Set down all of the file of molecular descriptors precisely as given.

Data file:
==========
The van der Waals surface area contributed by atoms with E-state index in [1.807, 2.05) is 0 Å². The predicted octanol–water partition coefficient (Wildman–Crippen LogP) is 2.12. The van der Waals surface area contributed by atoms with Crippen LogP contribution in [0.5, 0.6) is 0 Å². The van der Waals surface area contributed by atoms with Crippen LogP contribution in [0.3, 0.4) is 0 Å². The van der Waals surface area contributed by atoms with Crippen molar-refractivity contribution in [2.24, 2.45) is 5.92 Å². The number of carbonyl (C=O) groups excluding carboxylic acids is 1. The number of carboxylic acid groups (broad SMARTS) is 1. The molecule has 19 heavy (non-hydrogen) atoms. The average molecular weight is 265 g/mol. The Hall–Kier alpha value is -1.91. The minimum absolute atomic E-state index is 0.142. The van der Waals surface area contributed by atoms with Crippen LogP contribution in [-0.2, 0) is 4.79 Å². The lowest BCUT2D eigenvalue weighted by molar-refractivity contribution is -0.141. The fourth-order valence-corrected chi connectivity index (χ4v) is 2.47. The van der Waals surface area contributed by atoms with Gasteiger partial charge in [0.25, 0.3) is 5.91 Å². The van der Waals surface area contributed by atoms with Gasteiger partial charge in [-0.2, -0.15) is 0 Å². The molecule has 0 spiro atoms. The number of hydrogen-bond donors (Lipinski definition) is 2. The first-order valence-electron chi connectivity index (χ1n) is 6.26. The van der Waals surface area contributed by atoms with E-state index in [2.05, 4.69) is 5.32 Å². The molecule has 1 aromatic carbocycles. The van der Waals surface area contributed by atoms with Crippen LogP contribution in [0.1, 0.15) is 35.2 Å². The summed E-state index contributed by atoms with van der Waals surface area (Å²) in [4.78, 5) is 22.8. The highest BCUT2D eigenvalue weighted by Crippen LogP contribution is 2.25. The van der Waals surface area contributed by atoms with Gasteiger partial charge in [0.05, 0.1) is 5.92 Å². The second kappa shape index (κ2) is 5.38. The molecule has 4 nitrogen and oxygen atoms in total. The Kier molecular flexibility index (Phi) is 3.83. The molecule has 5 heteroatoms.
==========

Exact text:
The van der Waals surface area contributed by atoms with E-state index in [1.807, 2.05) is 0 Å². The predicted octanol–water partition coefficient (Wildman–Crippen LogP) is 2.12. The van der Waals surface area contributed by atoms with Crippen LogP contribution in [0.5, 0.6) is 0 Å². The van der Waals surface area contributed by atoms with Crippen LogP contribution in [0.3, 0.4) is 0 Å². The van der Waals surface area contributed by atoms with Crippen molar-refractivity contribution in [2.24, 2.45) is 5.92 Å². The number of carbonyl (C=O) groups excluding carboxylic acids is 1. The number of carboxylic acid groups (broad SMARTS) is 1. The molecule has 19 heavy (non-hydrogen) atoms. The average molecular weight is 265 g/mol. The Hall–Kier alpha value is -1.91. The minimum absolute atomic E-state index is 0.142. The van der Waals surface area contributed by atoms with Crippen LogP contribution in [-0.2, 0) is 4.79 Å². The lowest BCUT2D eigenvalue weighted by molar-refractivity contribution is -0.141. The fourth-order valence-corrected chi connectivity index (χ4v) is 2.47. The van der Waals surface area contributed by atoms with Gasteiger partial charge in [0.25, 0.3) is 5.91 Å². The van der Waals surface area contributed by atoms with Gasteiger partial charge in [-0.2, -0.15) is 0 Å². The molecule has 0 spiro atoms. The number of hydrogen-bond donors (Lipinski definition) is 2. The first-order valence-electron chi connectivity index (χ1n) is 6.26. The van der Waals surface area contributed by atoms with E-state index in [2.05, 4.69) is 5.32 Å². The molecule has 1 aromatic carbocycles. The van der Waals surface area contributed by atoms with Crippen LogP contribution in [0.1, 0.15) is 35.2 Å². The summed E-state index contributed by atoms with van der Waals surface area (Å²) in [4.78, 5) is 22.8. The highest BCUT2D eigenvalue weighted by Crippen LogP contribution is 2.25. The van der Waals surface area contributed by atoms with Gasteiger partial charge in [0.05, 0.1) is 5.92 Å². The second kappa shape index (κ2) is 5.38. The molecule has 4 nitrogen and oxygen atoms in total. The Kier molecular flexibility index (Phi) is 3.83. The molecule has 5 heteroatoms.